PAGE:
NEW PALTZ, NY.-
The New York Art Crime Team of the Federal Bureau of Investigation (FBI) recently returned two paintings by 19th-century portrait artist Ammi Phillips to Historic Huguenot Street
. The two portraits, depicting prominent New Paltz residents Dirck D. Wynkoop (1738-1827) and his wife Annatje Eltinge (1748-1827), were missing for fifty years, after they were stolen on February 16, 1972 while on display at the 1799 Ezekiel Elting (aka LeFevre) House on Huguenot Street.
How were the paintings recovered?
Few in the New Paltz community remembered the theft since it had happened decades ago, but, in 1972, the burglary was widely publicized. Dozens of items were stolen, including silver, ceramic pieces, swords, and guns. Many items were recovered a few months later, but the location of the paintings remained a mystery. Then, in 2020, Carol Johnson, HHS Trustree and Coordinator of the Haviland-Heidgerd Historical Collection at Elting Memorial Library, raised the theft to Josephine Bloodgood, HHS Director of Curatorial and Preservation Affairs, and the two began comparing information from the records. In their research, Johnson and Bloodgood discovered the two paintings illustrated in a recent online catalogue of the artist Ammi Phillipss work. In the catalogue, the subjects portrayed were listed as unidentified, but the likenesses and other details in the paintings matched those seen in photographs of the Wynkoop portraits stolen from HHS. The online catalogue also revealed that the two paintings had been sold in an auction at Sothebys in New York in 2005.
After discussion with members of the HHS Board of Trustees, Bloodgood reached out to the FBI New York Art Crime Team. She shared with them all the information that Johnson, she, and other HHS staff had compiled. Over the course of a year and a half, the FBI worked with U.S. Attorneys to secure the necessary court orders to track down where the paintings were located. As it turned out, they were several states away from New York, in the home of a collector who had purchased the paintings at auction, unaware of the theft and the paintings true ownership. The collector contacted Mary Etta Schneider, Chair of the HHS Board of Trustees, to express support for returning the paintings. The FBI delivered them to HHS on February 17, 2022, exactly fifty years and one day from the day they were originally stolen in 1972. HHS is offering a special program on Sunday, June 26, 2 pm, at which Johnson and Bloodgood will full share the story of the theft and recovery of the paintings (see details below).
We are extremely grateful to the FBI for their important work to locate the paintings and to the collector who so willingly returned them to us, said Mary Etta Schneider. Carol Johnson and Josephine Bloodgoods work laid the groundwork for this significant recovery. It really was an amazing collaboration of all involved.
The paintings of Dirck D. Wynkoop and his wife were created in the 1820s by Ammi Phillips, the well-known American folk portraitist whose career spanned 50 years. Born in the rural Connecticut town of Colebrook in 1788, Phillips is widely considered to be self-taught, although he may have studied while young with established artists working in that region. During his long career, Phillips produced hundreds of sensitive likenesses of men, women, and children throughout New Yorks Hudson Valley, Massachusetts, and Connecticut. Phillips is considered an itinerant painter, one who traveled from place to place to complete his portrait commissions. The paintings of the Wynkoops are probably among the earliest works completed by Phillips in the area of New Paltz. Other portrait subjects completed in Ulster County include members of the DeWitt, Hardenbergh, Hasbrouck, Swartwout, and Van Keuren families, among others.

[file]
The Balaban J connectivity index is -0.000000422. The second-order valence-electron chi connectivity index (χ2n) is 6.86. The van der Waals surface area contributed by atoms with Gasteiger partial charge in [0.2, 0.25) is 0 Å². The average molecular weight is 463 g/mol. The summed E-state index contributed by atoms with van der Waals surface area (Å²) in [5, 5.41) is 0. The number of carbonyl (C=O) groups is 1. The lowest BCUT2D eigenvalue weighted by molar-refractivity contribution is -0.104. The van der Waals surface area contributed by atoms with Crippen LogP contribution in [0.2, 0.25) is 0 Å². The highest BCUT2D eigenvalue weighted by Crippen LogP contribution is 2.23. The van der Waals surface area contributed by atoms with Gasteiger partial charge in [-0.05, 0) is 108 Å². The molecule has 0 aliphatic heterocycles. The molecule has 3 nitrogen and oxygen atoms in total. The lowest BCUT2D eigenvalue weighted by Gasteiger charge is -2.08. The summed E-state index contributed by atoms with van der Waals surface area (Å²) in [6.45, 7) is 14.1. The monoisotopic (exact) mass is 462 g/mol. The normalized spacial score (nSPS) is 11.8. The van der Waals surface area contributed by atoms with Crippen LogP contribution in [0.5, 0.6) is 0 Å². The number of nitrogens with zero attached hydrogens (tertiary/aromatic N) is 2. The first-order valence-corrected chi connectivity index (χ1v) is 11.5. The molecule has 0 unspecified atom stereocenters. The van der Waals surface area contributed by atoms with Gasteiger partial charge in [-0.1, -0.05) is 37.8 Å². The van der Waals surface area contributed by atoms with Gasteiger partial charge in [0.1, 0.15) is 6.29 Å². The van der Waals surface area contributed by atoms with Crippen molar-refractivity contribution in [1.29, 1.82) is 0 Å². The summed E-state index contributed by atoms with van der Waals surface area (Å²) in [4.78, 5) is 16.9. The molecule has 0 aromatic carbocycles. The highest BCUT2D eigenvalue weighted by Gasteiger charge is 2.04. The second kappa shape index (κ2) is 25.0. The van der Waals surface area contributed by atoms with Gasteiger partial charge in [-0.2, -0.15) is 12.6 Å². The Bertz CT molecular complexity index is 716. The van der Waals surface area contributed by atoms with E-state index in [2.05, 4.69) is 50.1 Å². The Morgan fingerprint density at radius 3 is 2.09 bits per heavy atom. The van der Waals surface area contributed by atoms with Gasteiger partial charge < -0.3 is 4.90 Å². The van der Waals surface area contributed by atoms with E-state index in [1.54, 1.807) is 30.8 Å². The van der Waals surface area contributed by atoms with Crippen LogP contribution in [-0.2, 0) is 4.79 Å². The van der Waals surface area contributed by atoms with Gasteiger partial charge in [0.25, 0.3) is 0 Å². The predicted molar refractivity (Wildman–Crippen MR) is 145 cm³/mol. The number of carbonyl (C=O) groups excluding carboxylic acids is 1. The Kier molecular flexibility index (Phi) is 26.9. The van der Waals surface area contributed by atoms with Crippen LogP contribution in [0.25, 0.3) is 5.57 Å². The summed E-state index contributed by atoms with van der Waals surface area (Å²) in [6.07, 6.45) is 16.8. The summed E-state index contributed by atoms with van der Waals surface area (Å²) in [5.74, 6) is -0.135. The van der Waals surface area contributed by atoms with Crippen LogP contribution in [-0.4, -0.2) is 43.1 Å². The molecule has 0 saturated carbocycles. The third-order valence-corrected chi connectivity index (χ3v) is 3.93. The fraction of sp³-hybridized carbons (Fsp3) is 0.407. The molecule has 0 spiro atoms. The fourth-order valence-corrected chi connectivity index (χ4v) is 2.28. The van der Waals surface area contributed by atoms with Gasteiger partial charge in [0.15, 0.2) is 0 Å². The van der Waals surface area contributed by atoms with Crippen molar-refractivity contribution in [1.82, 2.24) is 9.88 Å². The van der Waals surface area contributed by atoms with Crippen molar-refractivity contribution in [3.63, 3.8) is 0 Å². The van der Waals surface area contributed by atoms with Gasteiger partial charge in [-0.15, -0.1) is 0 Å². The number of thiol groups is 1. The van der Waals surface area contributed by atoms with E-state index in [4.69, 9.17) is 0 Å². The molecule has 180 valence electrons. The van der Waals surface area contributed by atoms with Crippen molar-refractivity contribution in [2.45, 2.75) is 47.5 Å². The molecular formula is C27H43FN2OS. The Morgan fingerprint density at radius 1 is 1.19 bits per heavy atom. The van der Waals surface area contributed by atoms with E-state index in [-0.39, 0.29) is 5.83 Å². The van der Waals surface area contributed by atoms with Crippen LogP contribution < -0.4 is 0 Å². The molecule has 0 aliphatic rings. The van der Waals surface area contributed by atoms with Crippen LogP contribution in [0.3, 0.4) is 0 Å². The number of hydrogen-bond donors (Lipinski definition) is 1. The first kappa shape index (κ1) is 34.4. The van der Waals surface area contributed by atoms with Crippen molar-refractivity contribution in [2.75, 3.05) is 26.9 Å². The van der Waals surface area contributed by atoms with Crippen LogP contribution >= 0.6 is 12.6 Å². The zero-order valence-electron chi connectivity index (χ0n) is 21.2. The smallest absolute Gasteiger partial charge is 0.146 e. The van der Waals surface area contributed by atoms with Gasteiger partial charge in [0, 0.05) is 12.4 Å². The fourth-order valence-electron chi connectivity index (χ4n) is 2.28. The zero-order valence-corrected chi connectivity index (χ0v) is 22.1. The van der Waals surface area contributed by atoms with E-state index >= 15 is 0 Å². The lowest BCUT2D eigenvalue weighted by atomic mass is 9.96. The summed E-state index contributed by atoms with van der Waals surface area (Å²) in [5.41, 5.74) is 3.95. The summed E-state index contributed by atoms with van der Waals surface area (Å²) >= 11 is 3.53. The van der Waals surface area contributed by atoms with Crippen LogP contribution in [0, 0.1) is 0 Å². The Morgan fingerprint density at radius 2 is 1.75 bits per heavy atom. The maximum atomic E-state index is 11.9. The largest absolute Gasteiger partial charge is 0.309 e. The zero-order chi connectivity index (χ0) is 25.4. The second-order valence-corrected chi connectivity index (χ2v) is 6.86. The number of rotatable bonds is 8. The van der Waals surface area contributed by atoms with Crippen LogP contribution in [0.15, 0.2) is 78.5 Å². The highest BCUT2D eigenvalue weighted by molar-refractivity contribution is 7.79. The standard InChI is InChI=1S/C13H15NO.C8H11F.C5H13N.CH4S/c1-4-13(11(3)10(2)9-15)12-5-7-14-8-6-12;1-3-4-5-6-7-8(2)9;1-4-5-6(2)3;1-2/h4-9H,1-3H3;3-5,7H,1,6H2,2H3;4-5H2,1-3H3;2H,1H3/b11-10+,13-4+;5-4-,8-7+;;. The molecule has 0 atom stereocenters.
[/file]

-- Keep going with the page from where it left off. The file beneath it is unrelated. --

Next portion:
Dirck D. Wynkoop was born in Hurley, New York, in 1738, a descendant of Cornelius Wynkoop, one of the first Dutch settlers there. Dirck married Sarah Eltinge and eventually took over her father Noah Eltinges farm on the Plains south of New Paltz. Wynkoop ran a successful wheat plantation and, like other wealthy land owners in the Hudson Valley, exploited the labor of enslaved African Americans to work in his fields and in his household. After Sarah died, Dirck married her first cousin, Annatje Eltinge, the subject of the other portrait. At the time their likenesses were captured, Dirck was in his early eighties and Annatje in her early seventies.
Its so rare to have portraits of individuals from this early period, especially for New Paltz, explained Bloodgood. Were so pleased to have the Wynkoop portraits back in the collection, where they can again be interpreted to tell a fuller story of our community and how it relates to the rich and complicated history of our country.
The paintings sustained some damage in the fifty years they were missing, including scratches, surface abrasions, and distortion of the support on which the canvas of the Annatje portrait is mounted. HHS is raising funds to have the paintings professionally cleaned and condition issues addressed. To support this effort, please contact HHS at firstname.lastname@example.org or by calling 845-255-1660 x100.
The paintings will be featured in two special exhibitions at the DuBois Fort Visitor Center this year. The first will focus on the recovery of the paintings and the Wynkoop-Eltinge family, now through July 10, 2022. The portraits will remain on view in another exhibition focusing on exceptional new acquisitions, July 16 December 18, 2022. The Visitor Center is located at 81 Huguenot Street on HHSs ten-acre National Historic Landmark District. Access to the Visitor Center is free and open to the public, Wednesday through Sunday, 10 am to 4 pm. After November 1, the Visitor Center is open Saturday and Sunday only.